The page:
When I was in junior high in the mid-60s, I was introduced to “new math.” I had no idea at the time why it was called that. And I still don’t, so this is what Wikipedia says about it:
“New Mathematics or New Math was a brief, dramatic change in the way mathematics was taught in American grade schools, and to a lesser extent in European countries, during the 1960s. The name is commonly given to a set of teaching practices introduced in the U.S. shortly after the Sputnik crisis in order to boost science education and mathematical skill in the population so that the perceived intellectual threat of Soviet engineers, reputedly highly skilled mathematicians, could be met.”
Now it appears that there is a “new geography.” At least in the sports world.
I am not a sports fan. I don’t watch it on TV. I dont’ read about it in the newspapers.
Maybe because I was on the basketball and track teams in high school and so played sports I never developed much interest in watching sports. That’s consistent with my preference to be a “doer” rather than an observer. (Although I like to play poker and watch it on TV too but that latter has an “educational” component.)
Also, the anarchist streak in me tamps down any interest in identifying with groups, whether that be a sports team or some other group. (Of course, the exception to the rule is my Manila high school group since that was a unique experience which few outside the group can understand.)
Nevertheless, I somehow learned that three colleges have joined the Atlantic Coast Conference (ACC). The ACC is the conference that Florida State University (located where I live) belongs to.
Two of the new colleges are Syracuse and Pittsburgh. The former is in New York and the latter is in Pennsylvania. Both states are on the Eastern coast.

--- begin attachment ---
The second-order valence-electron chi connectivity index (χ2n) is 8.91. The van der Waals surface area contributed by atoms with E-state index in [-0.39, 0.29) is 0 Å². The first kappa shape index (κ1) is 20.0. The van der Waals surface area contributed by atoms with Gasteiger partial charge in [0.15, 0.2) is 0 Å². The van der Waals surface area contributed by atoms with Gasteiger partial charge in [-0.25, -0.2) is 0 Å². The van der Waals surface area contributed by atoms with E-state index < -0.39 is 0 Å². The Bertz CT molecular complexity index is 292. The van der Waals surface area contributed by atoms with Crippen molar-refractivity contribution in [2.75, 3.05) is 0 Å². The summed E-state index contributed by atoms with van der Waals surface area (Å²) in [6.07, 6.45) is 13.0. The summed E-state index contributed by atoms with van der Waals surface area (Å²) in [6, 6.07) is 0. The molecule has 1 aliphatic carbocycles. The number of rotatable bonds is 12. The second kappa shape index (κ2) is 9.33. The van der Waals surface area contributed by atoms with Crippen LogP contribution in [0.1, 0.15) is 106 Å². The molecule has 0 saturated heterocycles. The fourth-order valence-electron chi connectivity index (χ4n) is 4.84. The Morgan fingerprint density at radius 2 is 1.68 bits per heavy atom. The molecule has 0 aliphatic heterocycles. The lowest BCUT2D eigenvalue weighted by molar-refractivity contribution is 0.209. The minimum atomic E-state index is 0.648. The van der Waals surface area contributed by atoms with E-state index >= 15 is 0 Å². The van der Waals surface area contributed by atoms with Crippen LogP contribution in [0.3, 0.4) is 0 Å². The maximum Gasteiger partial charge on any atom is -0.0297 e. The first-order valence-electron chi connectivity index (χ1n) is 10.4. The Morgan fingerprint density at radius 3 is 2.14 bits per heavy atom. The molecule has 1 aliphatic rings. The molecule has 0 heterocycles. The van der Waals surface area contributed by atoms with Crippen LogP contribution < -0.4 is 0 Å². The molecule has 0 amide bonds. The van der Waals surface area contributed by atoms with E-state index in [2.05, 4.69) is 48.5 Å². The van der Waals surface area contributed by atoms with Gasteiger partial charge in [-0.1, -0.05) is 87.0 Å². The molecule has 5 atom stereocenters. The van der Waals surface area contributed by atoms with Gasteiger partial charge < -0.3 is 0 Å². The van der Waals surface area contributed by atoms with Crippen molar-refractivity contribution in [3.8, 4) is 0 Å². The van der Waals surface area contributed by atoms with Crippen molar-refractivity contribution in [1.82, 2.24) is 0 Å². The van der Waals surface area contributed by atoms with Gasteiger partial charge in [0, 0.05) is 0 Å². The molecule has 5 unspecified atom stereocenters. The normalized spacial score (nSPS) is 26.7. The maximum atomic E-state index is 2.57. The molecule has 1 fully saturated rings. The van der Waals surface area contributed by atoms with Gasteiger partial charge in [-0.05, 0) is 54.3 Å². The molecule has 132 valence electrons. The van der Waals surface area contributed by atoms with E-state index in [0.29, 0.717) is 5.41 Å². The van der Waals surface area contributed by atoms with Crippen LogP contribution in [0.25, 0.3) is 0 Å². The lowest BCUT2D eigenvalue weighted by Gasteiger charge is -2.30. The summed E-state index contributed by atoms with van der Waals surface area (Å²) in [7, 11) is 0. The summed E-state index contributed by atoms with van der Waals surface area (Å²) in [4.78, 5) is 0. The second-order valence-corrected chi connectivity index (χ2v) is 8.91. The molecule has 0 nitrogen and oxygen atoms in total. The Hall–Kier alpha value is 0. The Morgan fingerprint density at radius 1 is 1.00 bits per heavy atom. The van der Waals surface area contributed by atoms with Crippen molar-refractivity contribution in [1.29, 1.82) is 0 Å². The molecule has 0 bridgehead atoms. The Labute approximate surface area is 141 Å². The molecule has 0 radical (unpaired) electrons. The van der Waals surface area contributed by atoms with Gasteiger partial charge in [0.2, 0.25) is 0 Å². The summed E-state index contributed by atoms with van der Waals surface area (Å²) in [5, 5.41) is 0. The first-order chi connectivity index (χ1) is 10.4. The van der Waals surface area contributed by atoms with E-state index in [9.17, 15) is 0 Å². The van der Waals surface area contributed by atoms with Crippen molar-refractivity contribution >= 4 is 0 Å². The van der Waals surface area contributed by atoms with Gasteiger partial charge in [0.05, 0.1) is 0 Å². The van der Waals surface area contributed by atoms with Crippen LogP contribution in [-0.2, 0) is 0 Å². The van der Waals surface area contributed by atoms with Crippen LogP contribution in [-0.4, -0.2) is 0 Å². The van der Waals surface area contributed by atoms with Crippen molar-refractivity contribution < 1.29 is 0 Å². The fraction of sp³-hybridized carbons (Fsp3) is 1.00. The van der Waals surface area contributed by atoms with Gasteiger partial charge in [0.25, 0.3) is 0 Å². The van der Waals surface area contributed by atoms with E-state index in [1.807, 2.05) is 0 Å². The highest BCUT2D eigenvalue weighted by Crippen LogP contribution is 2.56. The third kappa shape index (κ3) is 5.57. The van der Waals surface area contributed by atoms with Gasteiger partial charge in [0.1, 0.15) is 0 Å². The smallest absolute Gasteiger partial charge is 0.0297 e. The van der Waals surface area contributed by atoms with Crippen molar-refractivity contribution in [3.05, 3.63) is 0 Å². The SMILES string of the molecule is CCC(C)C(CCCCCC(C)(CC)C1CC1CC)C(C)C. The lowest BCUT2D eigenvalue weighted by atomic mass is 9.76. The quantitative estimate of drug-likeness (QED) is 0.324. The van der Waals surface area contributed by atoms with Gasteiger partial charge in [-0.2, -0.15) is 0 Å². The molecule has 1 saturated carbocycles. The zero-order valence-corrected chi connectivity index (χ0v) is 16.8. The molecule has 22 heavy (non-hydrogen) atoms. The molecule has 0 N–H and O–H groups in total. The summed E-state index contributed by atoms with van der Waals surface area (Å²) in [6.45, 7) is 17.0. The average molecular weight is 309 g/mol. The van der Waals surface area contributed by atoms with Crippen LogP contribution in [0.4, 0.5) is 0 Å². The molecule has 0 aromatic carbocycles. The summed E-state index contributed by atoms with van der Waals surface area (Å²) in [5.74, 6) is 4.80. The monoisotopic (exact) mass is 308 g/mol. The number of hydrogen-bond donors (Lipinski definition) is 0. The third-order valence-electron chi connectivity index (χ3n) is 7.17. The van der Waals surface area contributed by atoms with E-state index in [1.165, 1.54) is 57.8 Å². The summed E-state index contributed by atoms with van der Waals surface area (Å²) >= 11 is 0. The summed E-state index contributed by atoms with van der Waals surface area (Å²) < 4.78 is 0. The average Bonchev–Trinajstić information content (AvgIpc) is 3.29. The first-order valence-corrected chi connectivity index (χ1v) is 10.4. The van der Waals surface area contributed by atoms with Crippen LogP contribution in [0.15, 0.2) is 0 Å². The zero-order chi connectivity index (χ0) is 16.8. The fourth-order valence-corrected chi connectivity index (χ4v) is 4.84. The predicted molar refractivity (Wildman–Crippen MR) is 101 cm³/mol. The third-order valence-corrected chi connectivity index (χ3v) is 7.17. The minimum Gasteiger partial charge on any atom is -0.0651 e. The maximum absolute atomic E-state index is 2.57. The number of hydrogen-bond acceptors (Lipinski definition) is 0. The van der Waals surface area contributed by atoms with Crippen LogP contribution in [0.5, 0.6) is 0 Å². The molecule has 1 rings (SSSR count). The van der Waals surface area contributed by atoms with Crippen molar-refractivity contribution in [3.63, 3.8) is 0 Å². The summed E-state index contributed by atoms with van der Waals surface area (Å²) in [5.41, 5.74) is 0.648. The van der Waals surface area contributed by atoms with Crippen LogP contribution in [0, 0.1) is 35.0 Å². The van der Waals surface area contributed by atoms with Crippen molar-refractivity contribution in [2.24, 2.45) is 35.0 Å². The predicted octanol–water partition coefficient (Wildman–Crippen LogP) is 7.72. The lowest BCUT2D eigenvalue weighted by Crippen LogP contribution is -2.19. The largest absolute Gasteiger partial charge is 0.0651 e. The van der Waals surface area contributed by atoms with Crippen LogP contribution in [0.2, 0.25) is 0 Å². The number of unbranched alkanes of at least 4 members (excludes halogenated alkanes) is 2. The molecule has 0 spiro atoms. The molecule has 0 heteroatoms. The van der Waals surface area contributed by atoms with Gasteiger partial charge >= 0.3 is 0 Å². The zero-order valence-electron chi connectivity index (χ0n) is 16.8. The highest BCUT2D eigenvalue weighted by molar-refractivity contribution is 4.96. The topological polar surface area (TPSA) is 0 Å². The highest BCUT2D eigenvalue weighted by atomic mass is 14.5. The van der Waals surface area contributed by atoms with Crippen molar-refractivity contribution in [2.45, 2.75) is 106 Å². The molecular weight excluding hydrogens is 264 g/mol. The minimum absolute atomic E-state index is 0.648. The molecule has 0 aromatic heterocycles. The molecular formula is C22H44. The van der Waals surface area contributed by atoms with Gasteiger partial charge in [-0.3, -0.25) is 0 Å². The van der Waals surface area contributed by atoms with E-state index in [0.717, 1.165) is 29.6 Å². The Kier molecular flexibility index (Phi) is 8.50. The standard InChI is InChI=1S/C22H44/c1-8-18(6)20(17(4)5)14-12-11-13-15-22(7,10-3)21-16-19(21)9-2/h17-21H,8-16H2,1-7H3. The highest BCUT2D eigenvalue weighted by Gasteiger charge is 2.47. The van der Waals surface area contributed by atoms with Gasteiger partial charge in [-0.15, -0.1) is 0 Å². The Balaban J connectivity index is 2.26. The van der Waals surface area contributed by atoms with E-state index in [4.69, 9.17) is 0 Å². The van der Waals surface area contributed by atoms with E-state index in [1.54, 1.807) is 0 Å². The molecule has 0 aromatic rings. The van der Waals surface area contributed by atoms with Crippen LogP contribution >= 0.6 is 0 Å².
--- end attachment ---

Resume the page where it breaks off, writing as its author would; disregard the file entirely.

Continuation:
The third college, however, is Notre Dame. It’s football team is not part of the ACC. But apparently other Notre Dame teams will play in the ACC.
Interestingly, Notre Dame is in Indiana. And Indiana is not on the Eastern coast. Yet, Notre Dame teams are part of a conference with “Atlantic” in its name and in which every other team is in a state which borders the Atlantic.
Since I don’t follow sports, I didn’t know if there are other teams participating in a conference even if their geographic location is not in sync with the conference’s purported geography. So I did a little research and found some additional examples of the new geography.
For example, the University of Massachusetts, a state which borders the Atlantic, is in the Mid American Conference along with colleges in such mid-America states as Ohio, Michigan and Illinois. And the Western Athletic Conference includes Louisiana Tech.
So there is precedent for Notre Dame being in the ACC despite it’s geographical location.
Since I’m on the subject of geography, you may recall that there was a time when it was said that the “sun never sets on the British empire.” The British had so many colonies around the world that it was always daylight somewhere that flew the Union Jack.
Well guess what? It may be that the the sun never sets on the Stars and Stripes either. There are many U.S. territories in the Pacific that when it is evening in the U.S. it is daylight in at least one of the territories.
For example, there is Guam, which at 212 square miles and a population of about 175,000 probably makes it the largest of the Pacific territories. Guam was…relieved…from Spain, along with Puerto Rico and the Philippines, as a result of the Spanish-American War.
I was on Guam for a few hours for refueling in 1970 when I was flying between Hong Kong and Hawaii in 1970. In those days, airplanes could not cross the Pacific nonstop. (In 1995, I flew nonstop between Chicago and Seoul, a 15 hour flight. It was supposed to be 13 hours but we encountered strong head wind and our airspeed dropped to about 400 MPH.)
Then, there is Midway, site of a pivotal U.S. naval victory during the Second World War. Midway is just 2.4 square miles and is now uninhabited. A number of U.S. Pacific territories are uninhabited, including Johnston Atoll, Palmyra Atoll, and Kingman Reef.
Baker, Jarvis and Howland Islands are the remnants of almost 80 territories claimed by the U.S. under the Guano Act of 1856. (I’m sure you learned all about that in U.S. history class.) Howland is where Amelia Earhart was headed before she disappeared.
So if you’re looking for an American Pacific island paradise, you’re not limited to Hawaii. Besides Guam, there’s American Samoa and the Northern Mariana Islands.
Now you know!